Museum

Museum"GENIUS OR VANDAL?" Unauthorised Exhibition of artworks by BANKSY

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About the museum

Banksy is one of the best-known and most controversial artists on the contemporary
scene. He has been shrouded in mystery from the start and, by either choice or
necessity, has perpetuated this to the point of becoming a modern mythical figure.
Banksy is ambiguous, yet deeply rooted in urban reality, speaking to worldwide
problems, hypocrisies, and current events with a language that is both simple and
ironic. He continually invites and challenges us to reflect on emergent issues and
address them head on. The subjects Banksy features via his provocatively irreverent
and satirical messaging include: politics, culture, ethics, and war.
Banksy always portrays a set of recurring characters, such as monkeys, rats,
policemen, and members of the royal family – all of which he represents using the
stencil technique. Banksy initially adopted this method as a way of acting quickly to
avoid being caught by the police. Over time, this technique has also enabled him to
put forth messages that are impactful yet simple and immediately recognizable –
allowing, in turn, for countless reproductions of his iconic works.
 
Banksy’s visual protests (which have reached a vast and diverse audience) have
turned him into one of the world's better-known artists and one of the preferred
creators of younger generations. If art is a synthesis of form and content, for Banksy,
what really counts is the latter; his creations are messages above and beyond simply
aesthetic art. As explained by street artist Shepard Fairey: “His works are full of
metaphors that transcend language barriers. The images are entertaining and witty,
and yet so simple and accessible: even six-year old children who have no concept of
cultural conflict, have no problem seeing that there is something not quite right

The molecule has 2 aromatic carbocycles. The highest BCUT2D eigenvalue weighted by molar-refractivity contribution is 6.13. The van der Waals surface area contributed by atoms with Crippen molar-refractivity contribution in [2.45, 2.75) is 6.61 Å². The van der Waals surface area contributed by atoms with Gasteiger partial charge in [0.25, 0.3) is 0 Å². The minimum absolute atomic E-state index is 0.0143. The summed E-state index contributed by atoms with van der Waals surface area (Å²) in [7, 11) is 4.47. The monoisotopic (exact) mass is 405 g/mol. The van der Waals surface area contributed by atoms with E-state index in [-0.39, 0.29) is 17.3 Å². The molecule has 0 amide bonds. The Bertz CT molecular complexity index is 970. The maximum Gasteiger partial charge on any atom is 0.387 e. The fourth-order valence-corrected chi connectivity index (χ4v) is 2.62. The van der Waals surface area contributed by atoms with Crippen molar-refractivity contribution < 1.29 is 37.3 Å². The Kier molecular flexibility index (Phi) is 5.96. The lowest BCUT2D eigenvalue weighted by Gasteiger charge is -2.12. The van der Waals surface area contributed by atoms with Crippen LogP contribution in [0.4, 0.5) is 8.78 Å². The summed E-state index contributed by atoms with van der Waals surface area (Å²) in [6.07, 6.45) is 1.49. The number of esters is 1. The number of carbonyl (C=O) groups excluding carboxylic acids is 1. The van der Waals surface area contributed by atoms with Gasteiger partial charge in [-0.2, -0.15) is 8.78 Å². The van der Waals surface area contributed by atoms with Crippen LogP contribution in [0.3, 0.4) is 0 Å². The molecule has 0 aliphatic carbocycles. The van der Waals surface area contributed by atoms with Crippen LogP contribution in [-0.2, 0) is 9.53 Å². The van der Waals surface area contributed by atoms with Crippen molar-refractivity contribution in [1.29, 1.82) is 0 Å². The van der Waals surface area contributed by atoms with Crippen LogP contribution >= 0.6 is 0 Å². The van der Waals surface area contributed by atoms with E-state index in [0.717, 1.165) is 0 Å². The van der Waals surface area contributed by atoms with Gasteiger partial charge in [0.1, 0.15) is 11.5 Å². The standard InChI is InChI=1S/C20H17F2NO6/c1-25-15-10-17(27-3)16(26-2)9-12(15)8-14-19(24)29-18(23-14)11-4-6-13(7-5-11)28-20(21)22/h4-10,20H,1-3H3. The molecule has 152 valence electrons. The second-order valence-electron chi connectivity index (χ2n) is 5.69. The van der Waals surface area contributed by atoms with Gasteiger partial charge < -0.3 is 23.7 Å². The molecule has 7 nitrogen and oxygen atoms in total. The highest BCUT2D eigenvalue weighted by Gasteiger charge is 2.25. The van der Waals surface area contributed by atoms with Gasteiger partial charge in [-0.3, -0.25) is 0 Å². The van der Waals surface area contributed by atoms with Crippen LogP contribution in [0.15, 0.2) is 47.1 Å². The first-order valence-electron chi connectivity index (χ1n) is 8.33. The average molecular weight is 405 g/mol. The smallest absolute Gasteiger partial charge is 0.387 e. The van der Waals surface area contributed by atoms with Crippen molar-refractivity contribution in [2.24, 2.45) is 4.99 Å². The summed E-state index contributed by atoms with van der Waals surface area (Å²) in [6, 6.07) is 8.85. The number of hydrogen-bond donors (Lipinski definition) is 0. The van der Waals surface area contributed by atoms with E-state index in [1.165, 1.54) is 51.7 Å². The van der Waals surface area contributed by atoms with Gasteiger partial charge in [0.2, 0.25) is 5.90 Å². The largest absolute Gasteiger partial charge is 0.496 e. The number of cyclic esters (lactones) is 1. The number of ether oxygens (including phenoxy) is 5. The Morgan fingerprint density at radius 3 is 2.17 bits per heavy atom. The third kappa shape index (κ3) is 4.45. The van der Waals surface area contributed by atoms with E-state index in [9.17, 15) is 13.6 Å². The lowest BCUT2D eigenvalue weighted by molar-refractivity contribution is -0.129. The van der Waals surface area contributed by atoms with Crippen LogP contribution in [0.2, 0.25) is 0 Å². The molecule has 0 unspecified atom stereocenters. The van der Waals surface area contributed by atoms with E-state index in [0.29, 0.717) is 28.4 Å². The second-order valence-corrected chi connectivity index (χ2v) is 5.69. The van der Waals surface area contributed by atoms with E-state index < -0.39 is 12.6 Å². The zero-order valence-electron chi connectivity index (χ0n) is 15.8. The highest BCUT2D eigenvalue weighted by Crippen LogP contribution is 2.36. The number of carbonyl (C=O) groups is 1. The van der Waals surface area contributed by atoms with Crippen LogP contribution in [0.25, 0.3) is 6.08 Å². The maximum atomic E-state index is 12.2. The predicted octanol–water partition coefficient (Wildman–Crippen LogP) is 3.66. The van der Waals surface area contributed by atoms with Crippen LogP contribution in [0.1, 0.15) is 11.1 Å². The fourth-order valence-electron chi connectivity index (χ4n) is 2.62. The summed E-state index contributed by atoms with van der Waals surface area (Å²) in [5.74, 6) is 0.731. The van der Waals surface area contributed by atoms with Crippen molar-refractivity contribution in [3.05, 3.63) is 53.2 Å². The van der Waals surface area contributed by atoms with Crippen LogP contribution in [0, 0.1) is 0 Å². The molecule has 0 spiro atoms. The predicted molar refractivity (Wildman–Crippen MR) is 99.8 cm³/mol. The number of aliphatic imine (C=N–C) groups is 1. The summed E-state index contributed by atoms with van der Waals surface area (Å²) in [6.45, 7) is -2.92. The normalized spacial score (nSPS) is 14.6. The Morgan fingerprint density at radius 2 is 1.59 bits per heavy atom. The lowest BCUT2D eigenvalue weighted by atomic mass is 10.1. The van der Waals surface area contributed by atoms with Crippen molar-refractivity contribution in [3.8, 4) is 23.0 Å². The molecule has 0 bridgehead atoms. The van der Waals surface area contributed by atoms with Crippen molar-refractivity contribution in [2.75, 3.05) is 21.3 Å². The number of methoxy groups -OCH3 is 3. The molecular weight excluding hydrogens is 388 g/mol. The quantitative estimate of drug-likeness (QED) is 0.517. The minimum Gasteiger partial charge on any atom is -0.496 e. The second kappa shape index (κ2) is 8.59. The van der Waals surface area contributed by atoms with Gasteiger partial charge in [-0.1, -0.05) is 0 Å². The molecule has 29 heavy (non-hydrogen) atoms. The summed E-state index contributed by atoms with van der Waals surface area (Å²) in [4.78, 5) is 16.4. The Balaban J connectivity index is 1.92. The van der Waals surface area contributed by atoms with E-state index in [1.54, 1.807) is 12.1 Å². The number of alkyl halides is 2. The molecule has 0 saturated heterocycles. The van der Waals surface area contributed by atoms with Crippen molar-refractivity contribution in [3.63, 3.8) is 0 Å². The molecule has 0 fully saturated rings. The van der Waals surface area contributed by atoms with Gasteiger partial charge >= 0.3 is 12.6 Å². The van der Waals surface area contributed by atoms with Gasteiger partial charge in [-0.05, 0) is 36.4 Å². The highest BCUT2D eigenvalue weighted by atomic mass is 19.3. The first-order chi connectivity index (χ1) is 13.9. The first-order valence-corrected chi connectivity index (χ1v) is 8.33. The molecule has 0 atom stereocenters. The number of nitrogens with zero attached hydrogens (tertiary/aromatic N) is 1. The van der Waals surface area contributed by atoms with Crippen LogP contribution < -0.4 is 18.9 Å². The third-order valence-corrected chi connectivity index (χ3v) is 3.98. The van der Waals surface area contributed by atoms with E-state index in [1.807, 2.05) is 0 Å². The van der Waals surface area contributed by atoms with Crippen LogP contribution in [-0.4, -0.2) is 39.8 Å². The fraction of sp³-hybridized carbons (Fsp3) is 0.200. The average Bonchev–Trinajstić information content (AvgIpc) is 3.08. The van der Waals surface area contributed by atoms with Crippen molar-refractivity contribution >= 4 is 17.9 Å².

when they see the Mona Lisa with a rocket launcher.”
 
Banksy’s art is derived from the so-called “writers” who dominated New York City’s
1970s street art scene. These “writers”, then known as graffiti artists, came out of
the predominantly African-American neighborhood of Harlem, the Bronx’s Puerto
Rican community, and a small Italian hamlet in Manhattan’s Lower East Side. These
youths worked together in groups and set-up “schools”, which were clearly an
artistic derivation of the 1950s street gangs.
The schools strived to standardize their individual styles as a way of indicating
belonging amongst their respective members and establishing group identity. Graffiti
was historically a tough art, always requiring the creator to work against powerful
opponents like pop culture, societal norms, environmental elements, and the law.

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  • Rachel McKagan

    5 out of 5 rating 03-16-2022

    Amazing exhibit!! So well planned and executed… and the audio accompaniment was done quite well! Be sure to charge your phone battery before you go!!

  • Traveler

    5 out of 5 rating 01-31-2022

    Bring headphone!!! Audiotour adds so much more to the experience.

  • Brenda W.

    5 out of 5 rating 12-28-2021

    Being honest I can tell you that I have seen BANKSY work on the internet but knew nothing about him. I am fascinated by his work specifically learning the history behind some of his work. Some of his work is a little dark; however he calls attention to what it needs to call attention to.

  • Ashley

    5 out of 5 rating 10-04-2021

    The Banksy Exhibit Genius or Vandal is a fitting show following the chaos of the pandemic. Great way to engage in political subculture and activism.

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